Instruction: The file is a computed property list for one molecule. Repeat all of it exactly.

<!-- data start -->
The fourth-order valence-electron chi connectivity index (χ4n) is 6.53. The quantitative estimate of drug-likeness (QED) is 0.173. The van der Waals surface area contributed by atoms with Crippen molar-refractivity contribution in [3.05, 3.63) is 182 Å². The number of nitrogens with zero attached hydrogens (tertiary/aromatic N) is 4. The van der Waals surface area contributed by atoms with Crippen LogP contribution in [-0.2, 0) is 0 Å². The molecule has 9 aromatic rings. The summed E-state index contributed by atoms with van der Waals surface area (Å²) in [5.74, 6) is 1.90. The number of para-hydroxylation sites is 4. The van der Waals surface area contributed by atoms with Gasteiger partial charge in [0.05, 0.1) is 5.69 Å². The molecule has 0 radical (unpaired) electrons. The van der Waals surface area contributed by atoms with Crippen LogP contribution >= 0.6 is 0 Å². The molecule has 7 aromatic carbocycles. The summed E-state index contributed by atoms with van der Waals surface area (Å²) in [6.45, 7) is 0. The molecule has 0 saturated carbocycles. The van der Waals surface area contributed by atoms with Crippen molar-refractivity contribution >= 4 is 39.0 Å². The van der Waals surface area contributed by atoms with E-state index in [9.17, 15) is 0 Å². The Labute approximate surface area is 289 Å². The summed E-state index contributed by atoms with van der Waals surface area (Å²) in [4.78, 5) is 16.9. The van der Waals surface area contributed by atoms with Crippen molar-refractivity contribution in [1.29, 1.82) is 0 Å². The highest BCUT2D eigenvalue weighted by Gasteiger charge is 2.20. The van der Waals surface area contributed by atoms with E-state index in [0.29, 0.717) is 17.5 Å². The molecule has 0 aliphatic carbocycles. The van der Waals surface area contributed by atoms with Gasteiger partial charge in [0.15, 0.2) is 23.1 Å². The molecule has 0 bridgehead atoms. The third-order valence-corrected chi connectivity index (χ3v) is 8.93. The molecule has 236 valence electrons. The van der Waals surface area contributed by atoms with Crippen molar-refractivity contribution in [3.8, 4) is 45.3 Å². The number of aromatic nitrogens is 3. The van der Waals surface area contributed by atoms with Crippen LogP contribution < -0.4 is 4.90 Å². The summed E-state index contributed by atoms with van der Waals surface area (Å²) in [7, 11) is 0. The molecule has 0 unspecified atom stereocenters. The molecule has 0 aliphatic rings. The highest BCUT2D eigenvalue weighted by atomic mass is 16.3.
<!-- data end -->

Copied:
The fourth-order valence-electron chi connectivity index (χ4n) is 6.53. The quantitative estimate of drug-likeness (QED) is 0.173. The van der Waals surface area contributed by atoms with Crippen molar-refractivity contribution in [3.05, 3.63) is 182 Å². The number of nitrogens with zero attached hydrogens (tertiary/aromatic N) is 4. The van der Waals surface area contributed by atoms with Crippen LogP contribution in [-0.2, 0) is 0 Å². The molecule has 9 aromatic rings. The summed E-state index contributed by atoms with van der Waals surface area (Å²) in [5.74, 6) is 1.90. The number of para-hydroxylation sites is 4. The van der Waals surface area contributed by atoms with Gasteiger partial charge in [0.05, 0.1) is 5.69 Å². The molecule has 0 radical (unpaired) electrons. The van der Waals surface area contributed by atoms with Crippen LogP contribution >= 0.6 is 0 Å². The molecule has 7 aromatic carbocycles. The summed E-state index contributed by atoms with van der Waals surface area (Å²) in [6.45, 7) is 0. The molecule has 0 saturated carbocycles. The van der Waals surface area contributed by atoms with Crippen molar-refractivity contribution >= 4 is 39.0 Å². The van der Waals surface area contributed by atoms with E-state index in [9.17, 15) is 0 Å². The Labute approximate surface area is 289 Å². The summed E-state index contributed by atoms with van der Waals surface area (Å²) in [4.78, 5) is 16.9. The van der Waals surface area contributed by atoms with Crippen molar-refractivity contribution in [1.29, 1.82) is 0 Å². The highest BCUT2D eigenvalue weighted by Gasteiger charge is 2.20. The van der Waals surface area contributed by atoms with E-state index in [0.29, 0.717) is 17.5 Å². The molecule has 0 aliphatic carbocycles. The van der Waals surface area contributed by atoms with Gasteiger partial charge in [0.15, 0.2) is 23.1 Å². The molecule has 0 bridgehead atoms. The third-order valence-corrected chi connectivity index (χ3v) is 8.93. The molecule has 236 valence electrons. The van der Waals surface area contributed by atoms with Crippen molar-refractivity contribution in [3.8, 4) is 45.3 Å². The number of aromatic nitrogens is 3. The van der Waals surface area contributed by atoms with Crippen LogP contribution < -0.4 is 4.90 Å². The summed E-state index contributed by atoms with van der Waals surface area (Å²) in [7, 11) is 0. The molecule has 0 unspecified atom stereocenters. The molecule has 0 aliphatic rings. The highest BCUT2D eigenvalue weighted by atomic mass is 16.3.